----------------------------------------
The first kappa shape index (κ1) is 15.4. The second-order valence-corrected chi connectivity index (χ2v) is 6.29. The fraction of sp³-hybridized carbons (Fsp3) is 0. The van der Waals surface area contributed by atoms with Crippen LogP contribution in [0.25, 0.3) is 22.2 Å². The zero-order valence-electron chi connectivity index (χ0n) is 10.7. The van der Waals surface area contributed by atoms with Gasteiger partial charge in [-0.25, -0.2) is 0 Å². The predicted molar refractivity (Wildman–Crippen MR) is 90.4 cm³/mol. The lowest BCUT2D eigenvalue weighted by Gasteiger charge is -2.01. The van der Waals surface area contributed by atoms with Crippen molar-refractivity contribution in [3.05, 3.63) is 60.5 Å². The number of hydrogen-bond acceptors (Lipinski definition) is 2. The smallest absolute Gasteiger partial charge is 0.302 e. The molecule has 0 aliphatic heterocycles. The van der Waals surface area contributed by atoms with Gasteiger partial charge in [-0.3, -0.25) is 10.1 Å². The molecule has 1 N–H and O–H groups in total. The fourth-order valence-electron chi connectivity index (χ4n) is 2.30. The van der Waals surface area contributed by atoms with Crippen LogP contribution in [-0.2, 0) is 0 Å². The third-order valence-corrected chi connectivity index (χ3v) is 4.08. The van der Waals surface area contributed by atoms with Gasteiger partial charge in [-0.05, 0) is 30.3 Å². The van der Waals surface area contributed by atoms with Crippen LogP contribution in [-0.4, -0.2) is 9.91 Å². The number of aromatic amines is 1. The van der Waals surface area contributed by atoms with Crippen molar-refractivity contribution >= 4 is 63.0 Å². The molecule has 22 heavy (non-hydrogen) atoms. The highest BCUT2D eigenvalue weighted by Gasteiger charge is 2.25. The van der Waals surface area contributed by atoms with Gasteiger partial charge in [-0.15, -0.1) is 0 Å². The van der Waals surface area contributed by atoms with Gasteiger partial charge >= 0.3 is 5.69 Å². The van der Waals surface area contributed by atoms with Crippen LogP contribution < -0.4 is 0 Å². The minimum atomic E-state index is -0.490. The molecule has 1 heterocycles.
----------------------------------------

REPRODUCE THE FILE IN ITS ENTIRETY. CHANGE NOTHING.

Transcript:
The first kappa shape index (κ1) is 15.4. The second-order valence-corrected chi connectivity index (χ2v) is 6.29. The fraction of sp³-hybridized carbons (Fsp3) is 0. The van der Waals surface area contributed by atoms with Crippen LogP contribution in [0.25, 0.3) is 22.2 Å². The zero-order valence-electron chi connectivity index (χ0n) is 10.7. The van der Waals surface area contributed by atoms with Gasteiger partial charge in [-0.25, -0.2) is 0 Å². The predicted molar refractivity (Wildman–Crippen MR) is 90.4 cm³/mol. The lowest BCUT2D eigenvalue weighted by Gasteiger charge is -2.01. The van der Waals surface area contributed by atoms with Crippen molar-refractivity contribution in [3.05, 3.63) is 60.5 Å². The number of hydrogen-bond acceptors (Lipinski definition) is 2. The smallest absolute Gasteiger partial charge is 0.302 e. The molecule has 0 aliphatic heterocycles. The van der Waals surface area contributed by atoms with Gasteiger partial charge in [-0.3, -0.25) is 10.1 Å². The molecule has 1 N–H and O–H groups in total. The fourth-order valence-electron chi connectivity index (χ4n) is 2.30. The van der Waals surface area contributed by atoms with Crippen LogP contribution in [-0.2, 0) is 0 Å². The third-order valence-corrected chi connectivity index (χ3v) is 4.08. The van der Waals surface area contributed by atoms with Gasteiger partial charge in [-0.05, 0) is 30.3 Å². The van der Waals surface area contributed by atoms with Crippen LogP contribution in [-0.4, -0.2) is 9.91 Å². The number of aromatic amines is 1. The van der Waals surface area contributed by atoms with Crippen molar-refractivity contribution >= 4 is 63.0 Å². The molecule has 22 heavy (non-hydrogen) atoms. The highest BCUT2D eigenvalue weighted by Gasteiger charge is 2.25. The van der Waals surface area contributed by atoms with Gasteiger partial charge in [-0.15, -0.1) is 0 Å². The van der Waals surface area contributed by atoms with Gasteiger partial charge >= 0.3 is 5.69 Å². The van der Waals surface area contributed by atoms with Crippen LogP contribution < -0.4 is 0 Å². The minimum atomic E-state index is -0.490. The molecule has 1 heterocycles.